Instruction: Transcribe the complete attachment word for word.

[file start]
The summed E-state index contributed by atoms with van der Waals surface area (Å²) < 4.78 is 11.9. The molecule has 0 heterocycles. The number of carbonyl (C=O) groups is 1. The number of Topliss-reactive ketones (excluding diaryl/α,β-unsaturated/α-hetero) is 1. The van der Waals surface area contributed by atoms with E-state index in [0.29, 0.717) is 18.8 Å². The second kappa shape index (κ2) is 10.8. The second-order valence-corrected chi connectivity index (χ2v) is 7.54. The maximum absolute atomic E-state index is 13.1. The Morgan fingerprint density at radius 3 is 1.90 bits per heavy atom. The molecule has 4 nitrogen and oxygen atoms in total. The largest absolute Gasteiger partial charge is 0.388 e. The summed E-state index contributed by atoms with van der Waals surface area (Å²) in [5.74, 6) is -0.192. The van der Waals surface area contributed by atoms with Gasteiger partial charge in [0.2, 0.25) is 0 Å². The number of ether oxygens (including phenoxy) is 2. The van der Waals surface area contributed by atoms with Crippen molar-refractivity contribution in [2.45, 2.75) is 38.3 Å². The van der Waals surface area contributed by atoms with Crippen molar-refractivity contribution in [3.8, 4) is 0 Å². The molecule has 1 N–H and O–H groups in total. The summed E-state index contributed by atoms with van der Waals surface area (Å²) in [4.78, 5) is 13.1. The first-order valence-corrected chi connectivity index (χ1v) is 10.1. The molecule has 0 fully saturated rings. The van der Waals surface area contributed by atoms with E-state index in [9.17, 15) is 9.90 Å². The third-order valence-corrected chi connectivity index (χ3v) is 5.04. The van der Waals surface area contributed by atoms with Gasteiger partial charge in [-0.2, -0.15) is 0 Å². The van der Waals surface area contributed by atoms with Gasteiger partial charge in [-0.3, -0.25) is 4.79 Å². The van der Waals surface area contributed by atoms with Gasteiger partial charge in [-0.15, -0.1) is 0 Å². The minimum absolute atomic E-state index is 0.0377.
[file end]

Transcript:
The summed E-state index contributed by atoms with van der Waals surface area (Å²) < 4.78 is 11.9. The molecule has 0 heterocycles. The number of carbonyl (C=O) groups is 1. The number of Topliss-reactive ketones (excluding diaryl/α,β-unsaturated/α-hetero) is 1. The van der Waals surface area contributed by atoms with E-state index in [0.29, 0.717) is 18.8 Å². The second kappa shape index (κ2) is 10.8. The second-order valence-corrected chi connectivity index (χ2v) is 7.54. The maximum absolute atomic E-state index is 13.1. The Morgan fingerprint density at radius 3 is 1.90 bits per heavy atom. The molecule has 4 nitrogen and oxygen atoms in total. The largest absolute Gasteiger partial charge is 0.388 e. The summed E-state index contributed by atoms with van der Waals surface area (Å²) in [5.74, 6) is -0.192. The van der Waals surface area contributed by atoms with Gasteiger partial charge in [0.2, 0.25) is 0 Å². The number of ether oxygens (including phenoxy) is 2. The van der Waals surface area contributed by atoms with Crippen molar-refractivity contribution in [2.45, 2.75) is 38.3 Å². The van der Waals surface area contributed by atoms with Crippen molar-refractivity contribution in [3.8, 4) is 0 Å². The molecule has 1 N–H and O–H groups in total. The summed E-state index contributed by atoms with van der Waals surface area (Å²) in [4.78, 5) is 13.1. The first-order valence-corrected chi connectivity index (χ1v) is 10.1. The molecule has 0 fully saturated rings. The van der Waals surface area contributed by atoms with E-state index in [9.17, 15) is 9.90 Å². The third-order valence-corrected chi connectivity index (χ3v) is 5.04. The van der Waals surface area contributed by atoms with Gasteiger partial charge in [-0.2, -0.15) is 0 Å². The van der Waals surface area contributed by atoms with Gasteiger partial charge in [-0.3, -0.25) is 4.79 Å². The van der Waals surface area contributed by atoms with Gasteiger partial charge in [-0.15, -0.1) is 0 Å². The minimum absolute atomic E-state index is 0.0377.